The fourth green on the Short Course at Cambrian Ridge, Greenville, Ala., [Michael Clemmer]

3. Tournament Pedigree

LSU: PGA Tour 1922-present, 1966 U.S. Senior Women’s Amateur

Alabama: Multiple PGA, LPGA and Champions Tour events, as well as several USGA and PGA Championships

Both PGA Championships at Birmingham’s Shoal Creek were memorable, with Lee Trevino slipping by Gary Player in 1984 and the racial controversy in 1990. The senior set was enamored with their return there in 2011 for the Regions Tradition tournament. Louisiana, however, boasts a long and remarkable history of New Orleans Open events on the PGA Tour, with winners that include Byron Nelson in his record-setting 1945 season, Jack Nicklaus, Tom Watson, Seve Ballesteros and Lee Westwood. Most memorable are local favorite David Toms besting Phil Mickelson in 2001, Davis Love’s playoff win in 1995 to get him into the Masters, and David Frost holing a bunker shot at the 72nd to nip the snake-bit Greg Norman in 1990. In 2011, Bubba Watson denied Webb Simpson’s first win when a breeze and a baked-out green caused Simpson’s ball to waver at address, resulting in a penalty—and prompting a rules change for 2012.

Edge: Louisiana

Bubba Watson won the 2011 Zurich Classic at TPC Louisiana. [Hunter Martin/Getty Images]

4. Best Tour Player

LSU: David Toms

Alabama: Jerry Pate

Toms has enjoyed a long, stellar career, with 13 PGA Tour wins, including his dramatic 2001 PGA Championship triumph over Phil Mickelson. Most recently, Toms captured the 2011 Crowne Plaza Invitation at Colonial. He competed on four Presidents Cup teams and three Ryder Cup teams. Pate was brilliant early, with a win in the 1974 U.S. Amateur, then sealed the 1976 U.S. Open with an incredible 5-iron to three feet at the 72nd. Injuries cut his career short, but not before he took two unforgettable plunges into greenside lakes, at Memphis in 1981 to celebrate breaking a victory drought and again in 1982 at the Players, the first held at the new TPC Sawgrass Stadium course. Fittingly, both Toms’ and Pate’s greatest major moments occurred on the 18th hole at Atlanta Athletic Club.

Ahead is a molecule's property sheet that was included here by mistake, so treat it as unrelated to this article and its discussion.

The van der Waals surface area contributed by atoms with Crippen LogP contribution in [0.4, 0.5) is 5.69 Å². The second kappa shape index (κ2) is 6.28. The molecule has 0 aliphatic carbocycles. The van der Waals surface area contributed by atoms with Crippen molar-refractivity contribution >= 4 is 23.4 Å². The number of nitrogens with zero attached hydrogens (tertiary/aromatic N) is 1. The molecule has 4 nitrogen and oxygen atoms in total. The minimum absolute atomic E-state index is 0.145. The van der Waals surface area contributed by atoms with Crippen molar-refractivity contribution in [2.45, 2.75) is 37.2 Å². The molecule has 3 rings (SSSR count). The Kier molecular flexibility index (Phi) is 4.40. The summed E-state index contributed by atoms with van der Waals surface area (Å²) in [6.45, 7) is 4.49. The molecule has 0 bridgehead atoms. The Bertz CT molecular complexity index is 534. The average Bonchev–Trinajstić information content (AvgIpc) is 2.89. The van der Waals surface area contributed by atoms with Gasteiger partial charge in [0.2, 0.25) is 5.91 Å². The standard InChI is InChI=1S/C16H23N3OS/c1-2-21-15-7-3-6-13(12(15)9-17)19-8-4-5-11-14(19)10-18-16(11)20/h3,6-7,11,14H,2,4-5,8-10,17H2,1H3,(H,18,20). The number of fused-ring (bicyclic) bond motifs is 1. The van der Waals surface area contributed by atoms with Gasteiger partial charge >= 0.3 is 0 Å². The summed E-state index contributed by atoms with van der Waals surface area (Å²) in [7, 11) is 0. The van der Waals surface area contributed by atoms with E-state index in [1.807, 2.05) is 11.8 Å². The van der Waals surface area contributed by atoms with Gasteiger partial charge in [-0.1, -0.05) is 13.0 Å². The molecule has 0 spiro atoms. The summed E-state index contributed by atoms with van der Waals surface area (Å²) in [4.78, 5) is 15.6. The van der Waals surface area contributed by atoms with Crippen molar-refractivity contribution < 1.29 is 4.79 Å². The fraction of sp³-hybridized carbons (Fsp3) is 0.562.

Edge: Even

Jerry Pate celebrates his 1982 Players Championship at TPC Sawgrass. [Lawrence Levy Archive]

David Toms at the 2011 PGA Championship at the Atlanta Athletic Club. [Craig Jones/ALLSPORT]  

And the Winner Is…

Alabama wins the golf competition by a field goal.

This story originally appeared in the Golf Magazine Front9 App. To download the weekly app, visit the Apple iTunes store.

March 03, 2011

Ask Travelin' Joe: Links golf in the U.S., New Orleans and Fort Lauderdale

Posted at 12:55 PM by Joe Passov

If you want to ask Travelin' Joe a question, e-mail him at

Tpc Dear Joe,
A group of us is heading down to New Orleans for the first time. So far we have the TPC as a site. Any other recommendations for places to play?
Kevin C.
Rochester, N.Y.